4. cazann34
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    cazann34 Active Member

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    The plot is; Three teenagers (these 2 girls and a boy) who have nothing in common have to unite to save the world, in their unity they find strength to fight the evil ......?(keeping that to myself, its a plot twist) These two girls are worlds apart, one is popular and pretty while the other is plain and bookish. I need to create a scene where these girls would clash, so they can then unite later, but I'm having trouble working out how they would clash. How would two girls of different ages clash at school? BTW the boy is NOT a love interest to either of the girls - so no love triangles. Any suggestions?
     
  5. SRCroft
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    SRCroft Member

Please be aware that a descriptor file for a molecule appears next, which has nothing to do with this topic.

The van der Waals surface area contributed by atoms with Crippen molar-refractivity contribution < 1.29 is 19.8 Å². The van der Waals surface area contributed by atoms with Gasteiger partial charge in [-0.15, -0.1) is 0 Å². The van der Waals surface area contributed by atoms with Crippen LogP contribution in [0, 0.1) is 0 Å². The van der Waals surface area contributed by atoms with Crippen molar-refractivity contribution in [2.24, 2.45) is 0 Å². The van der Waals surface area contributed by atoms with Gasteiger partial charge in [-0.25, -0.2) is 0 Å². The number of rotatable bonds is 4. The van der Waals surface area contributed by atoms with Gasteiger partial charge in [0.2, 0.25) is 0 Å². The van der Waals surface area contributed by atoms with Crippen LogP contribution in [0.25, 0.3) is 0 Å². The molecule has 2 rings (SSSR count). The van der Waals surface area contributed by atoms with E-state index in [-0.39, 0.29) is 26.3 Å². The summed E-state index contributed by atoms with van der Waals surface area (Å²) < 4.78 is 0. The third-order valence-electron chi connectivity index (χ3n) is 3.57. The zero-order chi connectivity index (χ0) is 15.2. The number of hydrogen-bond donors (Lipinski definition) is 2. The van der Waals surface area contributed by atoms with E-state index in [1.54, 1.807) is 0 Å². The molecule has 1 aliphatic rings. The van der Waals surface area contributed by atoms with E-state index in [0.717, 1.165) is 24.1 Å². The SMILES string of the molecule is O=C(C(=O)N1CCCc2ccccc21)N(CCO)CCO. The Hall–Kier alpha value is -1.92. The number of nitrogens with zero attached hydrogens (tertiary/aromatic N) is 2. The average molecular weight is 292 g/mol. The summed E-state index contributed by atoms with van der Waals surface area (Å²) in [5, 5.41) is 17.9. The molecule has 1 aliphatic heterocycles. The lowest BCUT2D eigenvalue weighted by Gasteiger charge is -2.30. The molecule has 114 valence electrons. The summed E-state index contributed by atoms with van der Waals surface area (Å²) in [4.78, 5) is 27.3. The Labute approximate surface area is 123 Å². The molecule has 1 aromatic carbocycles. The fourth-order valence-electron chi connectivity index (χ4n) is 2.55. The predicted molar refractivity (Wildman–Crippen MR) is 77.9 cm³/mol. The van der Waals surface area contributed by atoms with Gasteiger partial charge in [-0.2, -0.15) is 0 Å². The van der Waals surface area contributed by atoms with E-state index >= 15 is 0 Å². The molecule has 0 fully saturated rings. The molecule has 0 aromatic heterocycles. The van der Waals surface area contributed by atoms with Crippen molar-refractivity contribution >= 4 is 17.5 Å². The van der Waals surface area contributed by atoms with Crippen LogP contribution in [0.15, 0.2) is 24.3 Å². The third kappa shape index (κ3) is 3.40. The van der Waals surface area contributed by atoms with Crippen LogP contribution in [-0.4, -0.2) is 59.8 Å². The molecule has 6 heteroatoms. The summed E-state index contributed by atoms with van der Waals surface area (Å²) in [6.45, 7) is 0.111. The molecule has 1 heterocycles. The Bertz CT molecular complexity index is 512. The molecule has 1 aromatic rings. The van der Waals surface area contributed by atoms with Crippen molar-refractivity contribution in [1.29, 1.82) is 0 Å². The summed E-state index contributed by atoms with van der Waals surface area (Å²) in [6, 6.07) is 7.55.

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    OK thats more clear. The flaw of the book smart is usually social ineptness or cold behavior due to intelligence and seeing things statistically. The popular usually is more emotionally driven, selfish (but not in a purposeful way necessarily), but socially strong and street wise.

    What you have here is a problem in which two situations usually need to occur. One where the book smart will see the value of social view and emotional response and another where the popular girl will see the value of having a deeper mind, and thinking of self less.